What allows racial segregation to happen? Why do communities with proximity to whiteness have higher density of health and increased quality of care? And, as physicians serving Black patients, are we doing the work of remaining familiar with the laws and red-lining in government that has created such silos. How do we break down the barriers that have created these silos that we’re trying to redistribute equity across? 

In this episode of the Melanin & Medicine podcast we discuss centering anti-black racism and making sure our interventions are addressing it, particularly in terms of dismantling and making sure our health interventions are equitable and just.

What You’ll Learn From This Episode:

  • Why it’s important to determine why anti-blackness silos exist and the ways you can break them down in your enterprise
  • The importance of providing healthcare solutions that are responsive and deep enough to result in change for those that have the least proximate to whiteness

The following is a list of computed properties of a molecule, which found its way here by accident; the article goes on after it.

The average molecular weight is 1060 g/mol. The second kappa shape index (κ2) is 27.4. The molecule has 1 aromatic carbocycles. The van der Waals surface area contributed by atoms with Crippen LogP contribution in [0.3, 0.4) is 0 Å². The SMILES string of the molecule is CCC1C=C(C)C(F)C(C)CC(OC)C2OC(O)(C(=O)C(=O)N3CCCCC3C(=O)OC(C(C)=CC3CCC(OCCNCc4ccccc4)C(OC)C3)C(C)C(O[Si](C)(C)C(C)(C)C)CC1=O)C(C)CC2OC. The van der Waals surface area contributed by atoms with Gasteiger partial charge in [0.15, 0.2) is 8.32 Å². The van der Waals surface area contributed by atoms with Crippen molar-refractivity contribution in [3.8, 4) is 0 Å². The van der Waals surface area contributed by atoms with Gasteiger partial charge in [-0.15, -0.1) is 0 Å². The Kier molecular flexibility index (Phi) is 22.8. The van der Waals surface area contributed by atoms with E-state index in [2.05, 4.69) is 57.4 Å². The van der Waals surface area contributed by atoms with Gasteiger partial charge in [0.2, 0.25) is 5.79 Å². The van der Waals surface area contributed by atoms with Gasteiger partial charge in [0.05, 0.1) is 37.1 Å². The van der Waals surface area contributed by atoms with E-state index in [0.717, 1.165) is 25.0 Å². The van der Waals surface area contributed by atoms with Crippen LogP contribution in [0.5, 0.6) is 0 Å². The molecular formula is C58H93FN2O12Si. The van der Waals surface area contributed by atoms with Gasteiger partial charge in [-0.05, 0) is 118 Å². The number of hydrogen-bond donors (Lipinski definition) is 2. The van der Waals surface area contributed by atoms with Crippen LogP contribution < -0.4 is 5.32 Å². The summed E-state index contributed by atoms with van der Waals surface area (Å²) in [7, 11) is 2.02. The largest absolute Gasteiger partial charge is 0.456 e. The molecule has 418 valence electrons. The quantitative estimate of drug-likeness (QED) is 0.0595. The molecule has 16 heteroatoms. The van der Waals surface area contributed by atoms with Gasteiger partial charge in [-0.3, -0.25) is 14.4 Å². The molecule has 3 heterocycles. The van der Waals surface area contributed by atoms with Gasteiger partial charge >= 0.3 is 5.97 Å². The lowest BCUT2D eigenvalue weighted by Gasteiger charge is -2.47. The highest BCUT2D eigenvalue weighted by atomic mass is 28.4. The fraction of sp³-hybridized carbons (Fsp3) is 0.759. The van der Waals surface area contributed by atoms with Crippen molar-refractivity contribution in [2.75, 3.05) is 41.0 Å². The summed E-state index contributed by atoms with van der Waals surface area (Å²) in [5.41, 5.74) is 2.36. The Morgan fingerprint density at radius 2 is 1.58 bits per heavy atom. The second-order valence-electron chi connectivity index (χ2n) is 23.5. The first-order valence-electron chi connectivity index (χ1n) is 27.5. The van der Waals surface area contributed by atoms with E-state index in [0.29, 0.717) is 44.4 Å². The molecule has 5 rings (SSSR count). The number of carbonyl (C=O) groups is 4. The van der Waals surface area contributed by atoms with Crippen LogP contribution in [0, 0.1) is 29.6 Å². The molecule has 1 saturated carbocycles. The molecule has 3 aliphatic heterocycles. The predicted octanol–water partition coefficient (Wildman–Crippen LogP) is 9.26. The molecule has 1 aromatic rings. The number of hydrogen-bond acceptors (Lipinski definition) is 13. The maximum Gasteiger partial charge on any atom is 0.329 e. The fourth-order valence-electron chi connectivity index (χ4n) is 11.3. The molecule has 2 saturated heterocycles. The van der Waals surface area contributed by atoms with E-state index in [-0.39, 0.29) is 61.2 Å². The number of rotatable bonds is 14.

• How to make sure the things that lead people potentially having to live in certain areas versus others is the focus and target of your health interventions 
  • How to determine the potential benefits for black communities in the type of intervention work you are doing

…and much more!

Be sure to tune in to all the episodes to receive tons of practical tips on empowering Black, LatinX, and Indigineous women in medicine to create sustainable health equity initiatives, opportunities, and entrepreneurships that get funded.

Thank you for listening! If you enjoyed this episode, take a screenshot of the episode to post in your stories and tag me!  And don’t forget to subscribe, rate and review the podcast and tell me your key takeaways!

Learn more about Melanin & Medicine and Omolara at https://melaninmedicine.buzzsprout.com/



S2: EP 5- How to Transform Our Health Interventions To Address Anti-Black Racism

March 2, 2022

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Dr. Omolara Thomas Uwemedimo is a healthcare social entrepreneurship & funding consultant, specializing BIPOC, women-led healthcare practices partnering with community organizations to create health justice for historically excluded & under-resourced communities.
 As a pediatrician, researcher, and researcher she has secured $2 million in grant funding and has led inter-professional teams to build and scale healthcare delivery and research programs to achieve health equity for marginalized youth and families.